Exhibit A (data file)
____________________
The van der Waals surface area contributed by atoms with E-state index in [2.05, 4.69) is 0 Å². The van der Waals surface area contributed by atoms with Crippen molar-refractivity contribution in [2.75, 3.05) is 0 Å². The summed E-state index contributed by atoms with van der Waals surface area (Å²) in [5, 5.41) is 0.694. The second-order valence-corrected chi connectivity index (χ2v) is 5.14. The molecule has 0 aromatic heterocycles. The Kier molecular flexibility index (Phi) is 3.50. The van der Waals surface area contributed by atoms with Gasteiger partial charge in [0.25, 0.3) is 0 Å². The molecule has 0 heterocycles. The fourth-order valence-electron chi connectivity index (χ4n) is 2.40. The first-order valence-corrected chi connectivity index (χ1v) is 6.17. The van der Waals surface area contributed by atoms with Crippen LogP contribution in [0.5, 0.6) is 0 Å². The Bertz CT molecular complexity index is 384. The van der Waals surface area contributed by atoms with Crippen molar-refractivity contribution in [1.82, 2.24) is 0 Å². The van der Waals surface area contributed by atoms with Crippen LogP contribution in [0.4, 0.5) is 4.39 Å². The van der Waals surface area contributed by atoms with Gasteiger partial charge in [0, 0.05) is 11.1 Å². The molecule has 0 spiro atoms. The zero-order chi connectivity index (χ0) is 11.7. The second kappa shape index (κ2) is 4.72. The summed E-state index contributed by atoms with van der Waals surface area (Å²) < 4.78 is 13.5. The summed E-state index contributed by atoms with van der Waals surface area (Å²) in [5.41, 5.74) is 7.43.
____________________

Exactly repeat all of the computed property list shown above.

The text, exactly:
The van der Waals surface area contributed by atoms with E-state index in [2.05, 4.69) is 0 Å². The van der Waals surface area contributed by atoms with Crippen molar-refractivity contribution in [2.75, 3.05) is 0 Å². The summed E-state index contributed by atoms with van der Waals surface area (Å²) in [5, 5.41) is 0.694. The second-order valence-corrected chi connectivity index (χ2v) is 5.14. The molecule has 0 aromatic heterocycles. The Kier molecular flexibility index (Phi) is 3.50. The van der Waals surface area contributed by atoms with Gasteiger partial charge in [0.25, 0.3) is 0 Å². The molecule has 0 heterocycles. The fourth-order valence-electron chi connectivity index (χ4n) is 2.40. The first-order valence-corrected chi connectivity index (χ1v) is 6.17. The van der Waals surface area contributed by atoms with Crippen LogP contribution in [0.5, 0.6) is 0 Å². The Bertz CT molecular complexity index is 384. The van der Waals surface area contributed by atoms with Crippen molar-refractivity contribution in [1.82, 2.24) is 0 Å². The van der Waals surface area contributed by atoms with Crippen LogP contribution in [0.4, 0.5) is 4.39 Å². The van der Waals surface area contributed by atoms with Gasteiger partial charge in [0, 0.05) is 11.1 Å². The molecule has 0 spiro atoms. The zero-order chi connectivity index (χ0) is 11.7. The second kappa shape index (κ2) is 4.72. The summed E-state index contributed by atoms with van der Waals surface area (Å²) < 4.78 is 13.5. The summed E-state index contributed by atoms with van der Waals surface area (Å²) in [5.41, 5.74) is 7.43.